Chiefess Kamakahelei Middle School

Episode # 912: Top Story – Inspirational teacher Emma Erwin


Students from Konawaena High School on Hawai‘i Island tell the personal and inspirational story of one of their teachers. Emma Erwin hiked all 2,650 miles of the Pacific Crest Trail – from Mexico to Canada – as part of her recovery from the trauma of sexual assault. She hiked by herself, taking on the challenge as a way to take back control of her body and her life. Ms. Erwin speaks candidly and shares photos from her remarkable journey.


–Students from Kaua‘i’s Chiefess Kamakahelei Middle School in Lihu‘e take us to “Critter Camp,” sponsored by the Kaua‘i Humane Society. These day camps teach children how to get along with animals and take care of them, while having fun with their new four-legged friends.


–Students from Waimea High School on Kaua‘i invite us into Unko’s Kitchen, a popular restaurant in Hanapepe. In this busy kitchen we find out how and why Chef Manuel Cabral prepares the local comfort food that keeps residents and tourists coming back year after year.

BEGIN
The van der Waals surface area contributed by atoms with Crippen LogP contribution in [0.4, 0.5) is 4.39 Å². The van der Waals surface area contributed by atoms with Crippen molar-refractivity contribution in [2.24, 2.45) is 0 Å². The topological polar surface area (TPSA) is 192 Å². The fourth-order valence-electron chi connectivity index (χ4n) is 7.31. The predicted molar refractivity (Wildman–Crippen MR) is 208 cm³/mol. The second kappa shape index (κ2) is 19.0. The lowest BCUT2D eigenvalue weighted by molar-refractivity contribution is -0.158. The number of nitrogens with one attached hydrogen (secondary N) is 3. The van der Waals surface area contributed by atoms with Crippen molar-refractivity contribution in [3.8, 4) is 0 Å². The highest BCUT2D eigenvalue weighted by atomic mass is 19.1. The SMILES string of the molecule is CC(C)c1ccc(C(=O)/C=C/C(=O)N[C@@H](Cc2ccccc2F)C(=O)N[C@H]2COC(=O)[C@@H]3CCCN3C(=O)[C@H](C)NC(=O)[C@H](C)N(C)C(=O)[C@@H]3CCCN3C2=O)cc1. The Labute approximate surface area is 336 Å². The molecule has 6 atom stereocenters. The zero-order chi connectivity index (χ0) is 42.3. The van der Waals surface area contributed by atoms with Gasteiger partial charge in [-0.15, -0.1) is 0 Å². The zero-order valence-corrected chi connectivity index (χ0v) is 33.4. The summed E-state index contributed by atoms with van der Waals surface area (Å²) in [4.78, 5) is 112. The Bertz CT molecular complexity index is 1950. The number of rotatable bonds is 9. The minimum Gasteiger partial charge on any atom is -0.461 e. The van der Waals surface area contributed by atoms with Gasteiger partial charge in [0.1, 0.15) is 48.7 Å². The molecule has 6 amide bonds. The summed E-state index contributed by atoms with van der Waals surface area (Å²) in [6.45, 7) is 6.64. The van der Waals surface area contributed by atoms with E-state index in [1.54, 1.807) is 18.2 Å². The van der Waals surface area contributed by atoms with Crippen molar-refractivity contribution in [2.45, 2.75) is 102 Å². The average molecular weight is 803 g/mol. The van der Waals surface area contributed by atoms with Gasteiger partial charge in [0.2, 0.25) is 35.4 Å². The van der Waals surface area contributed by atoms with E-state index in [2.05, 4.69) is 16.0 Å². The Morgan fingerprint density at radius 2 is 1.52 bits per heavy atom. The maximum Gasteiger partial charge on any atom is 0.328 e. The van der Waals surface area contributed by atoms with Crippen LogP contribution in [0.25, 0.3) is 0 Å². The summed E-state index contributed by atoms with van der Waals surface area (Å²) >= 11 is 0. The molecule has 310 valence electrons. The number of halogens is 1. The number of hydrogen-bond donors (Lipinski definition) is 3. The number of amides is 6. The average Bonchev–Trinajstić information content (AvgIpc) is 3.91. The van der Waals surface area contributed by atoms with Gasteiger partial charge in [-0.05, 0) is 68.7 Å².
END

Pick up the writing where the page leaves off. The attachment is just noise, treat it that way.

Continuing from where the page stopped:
–Students from Lahaina Intermediate School on Maui show us the step-by-step instructions to sew on a button.


–Students from Aliamanu Middle School on O‘ahu make the most of their Pearl Harbor location to report this story connecting history to their own lives. Aliamanu students had the opportunity to meet young “Ambassadors of Peace” from Australia, Japan and the U.S. who are using lessons of the past to promote a peaceful future.


–Students from Kaua‘i High School in Lihu‘e share the story of a Filipino immigrant from a first-person perspective. Glenn Marcos explains the challenges and rewards of starting his new life on Kaua‘i.


–Students from Maui High School in Kahului introduce us to a family learning to embrace what life brings after their baby is born with Down Syndrome. Elias and Stephanie Garcia of Pukalani are also using their family company – Aloha Kettlecorn – to share their blessings and inspire their neighbors.